India is bucking the worldwide trend and ignoring this weekend much-hyped Earth Hour which will be observed across four continents. The event started in Sydney last year where observers claimed 57 per cent of local residents took and place and electricity consumption was reduced by 10.2 per cent during the 60 minute campaign. Earth Hour is now spreading its wings internationally to at least 13 countries where it will be observed at 8pm local time this Saturday. Bangkok, Dublin, Chicago, Suva, Copenhagen, Manila, Tel Aviv, Christchurch and Toronto are among 24 cities joining Sydney in a campaign begun just last year by the international environmental group World Wide Fund For Nature (WWF).
But this apparent goodness in aid of environmental change is not all that it seems. Some critics argue that any saving would have to be offset against additional carbon burned during the publicity campaign for Earth Hour. Others suggested the original statistics for the 2007 version were exaggerated. The University of Chicago’s David Solomon did a statistical analysis (pdf) of the impact of Sydney’s 2007 version. He found that once factors common throughout the day were removed from the apparent decline, actual consumption dropped by just 2.1 per cent (not the 10.2 per cent claimed by Energy Australia), which he says is “statistically indistinguishable from zero”. Solomon says there is no reliable evidence the event caused any significant decline in NSW electricity consumption.
Solomon’s analysis proves that because there is negligible tangible benefit to the environment, the event is entirely symbolic in meaning. Nevertheless NSW Premier Morris Iemma is refusing to countenance any criticism of Earth Hour. "The critics and sceptics need to get on board," he said when pledging to dim Sydney Harbour Bridge and the Opera House for the occasion. "It's utter rubbish to say that symbolism can't lead to change."
Many don’t share Iemma’s view. Libertarian Catallaxy’s Jason Soon describes the event as a “ridiculous fad” and says its fundamental premise is about “Romanticist aesthetics” which he described as “the thought of being able to see the stars because all artificial lights are turned off and the idea of a retreat to an idyllic past that never existed when cavemen and cavewomen sang kumbaya around a fire”. Soon makes the cogent point that whatever it stands for, it is hardly about efficient energy use which should be based on everyday practice not an extravagant one-off event.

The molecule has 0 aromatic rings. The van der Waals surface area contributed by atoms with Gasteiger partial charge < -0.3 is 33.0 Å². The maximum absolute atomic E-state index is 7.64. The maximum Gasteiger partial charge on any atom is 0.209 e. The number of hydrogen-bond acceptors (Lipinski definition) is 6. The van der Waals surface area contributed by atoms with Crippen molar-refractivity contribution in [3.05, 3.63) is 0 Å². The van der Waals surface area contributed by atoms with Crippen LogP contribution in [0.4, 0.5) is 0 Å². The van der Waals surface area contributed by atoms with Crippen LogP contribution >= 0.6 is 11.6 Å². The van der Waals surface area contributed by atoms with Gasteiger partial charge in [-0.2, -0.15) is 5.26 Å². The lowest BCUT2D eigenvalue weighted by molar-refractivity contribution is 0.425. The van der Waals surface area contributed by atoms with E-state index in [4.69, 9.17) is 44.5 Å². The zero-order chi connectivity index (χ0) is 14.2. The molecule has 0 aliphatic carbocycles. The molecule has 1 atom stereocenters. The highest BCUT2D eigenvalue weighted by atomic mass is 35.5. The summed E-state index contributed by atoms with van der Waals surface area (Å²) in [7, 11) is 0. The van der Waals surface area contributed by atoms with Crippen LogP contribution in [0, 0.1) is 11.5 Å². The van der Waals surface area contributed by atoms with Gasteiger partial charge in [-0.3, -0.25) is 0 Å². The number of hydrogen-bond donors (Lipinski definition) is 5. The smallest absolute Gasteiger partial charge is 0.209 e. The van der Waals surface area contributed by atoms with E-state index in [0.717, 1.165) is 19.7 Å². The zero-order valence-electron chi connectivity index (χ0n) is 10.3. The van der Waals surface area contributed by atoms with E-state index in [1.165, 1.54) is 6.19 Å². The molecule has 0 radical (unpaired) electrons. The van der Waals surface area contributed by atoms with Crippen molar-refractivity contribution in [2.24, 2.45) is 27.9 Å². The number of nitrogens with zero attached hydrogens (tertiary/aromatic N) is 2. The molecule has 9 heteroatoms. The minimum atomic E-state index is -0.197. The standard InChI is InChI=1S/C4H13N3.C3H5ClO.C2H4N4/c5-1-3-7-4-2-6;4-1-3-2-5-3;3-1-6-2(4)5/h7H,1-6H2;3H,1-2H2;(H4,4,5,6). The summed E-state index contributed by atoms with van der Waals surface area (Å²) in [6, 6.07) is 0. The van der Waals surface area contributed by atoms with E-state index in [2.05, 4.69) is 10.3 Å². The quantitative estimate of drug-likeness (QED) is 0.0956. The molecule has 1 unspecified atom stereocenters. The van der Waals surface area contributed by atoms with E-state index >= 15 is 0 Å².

The pointlessness of Earth Hour is gleefully pointed out by climate change sceptics such as Tim Blair. Blair’s mockery has extended to the creation of an alternative event he calls the Hour of Power where he encourages everyone to use as much electricity as possible during the Earth Hour. Blogger Samantha Burns has launched a similar Anti-Earth Hour campaign against what she calls “globalised gullability.” Like Blair, she is suggesting a counter-measure of switching every household appliance on to counter the effects of Earth Hour. But both Burns and Blair are trying to have it both ways, they mock the stupidity of Earth Hour and then suggest an equally lame counter-measure, and in the process give Earth Hour unintended credit and respect it does not deserve.
Earth Hour is a gimmick. This point is acknowledged by supporters such as Mike Garfield, executive director of the Ecology Center in Ann Arbor, Michigan, when he said Earth Hour is “great theatre if it's done on a large scale.” "The first thing is that an event like Earth Hour shows the world how much of an impact an individual has the environment," he said. "To see the aerial photographs of cities lit up at night all of a sudden going dark almost has the impact of seeing the Earth from outer space."
(Image credit: Sydney Observatory)
Earth Hour is a brand owned jointly by WWF Australia, Fairfax Media and the advertising company Leo Burnett Worldwide. And the event is great publicity for all three organisations. As part of the campaign, Leo Burnett created a 30-second advertising spot showing lights being doused across the city, as well as print executions, radio ads, web, posters, postcards, press packs, brand partnerships and merchandise. Leo executive creative director Mark Collis described the event as a “little hippyish”. Of course, it is nothing of the sort. Over 600 very unhippyish businesses and corporations, such as McDonald's, Qantas, Coca-Cola and HSBC have supported the event seeing the benefit of wrapping themselves in the green flag.
Participation in Earth Hour is a salve for people who are otherwise thoughtless about their impact on the environment. It becomes a one hour penance for spendthrift activity and as soon as it is over, they can go back to their TVs and entertainment units, and continue to live their lives the way they always have. They can even feel good about it having “sacrificed” an hour in the battle against climate change. And while Victoria will delight in saving 21 million black balloons in one hour, Australia’s selfishly-high carbon emissions will continue to balloon serenely. The Earth needs a lot more than an hour of our time.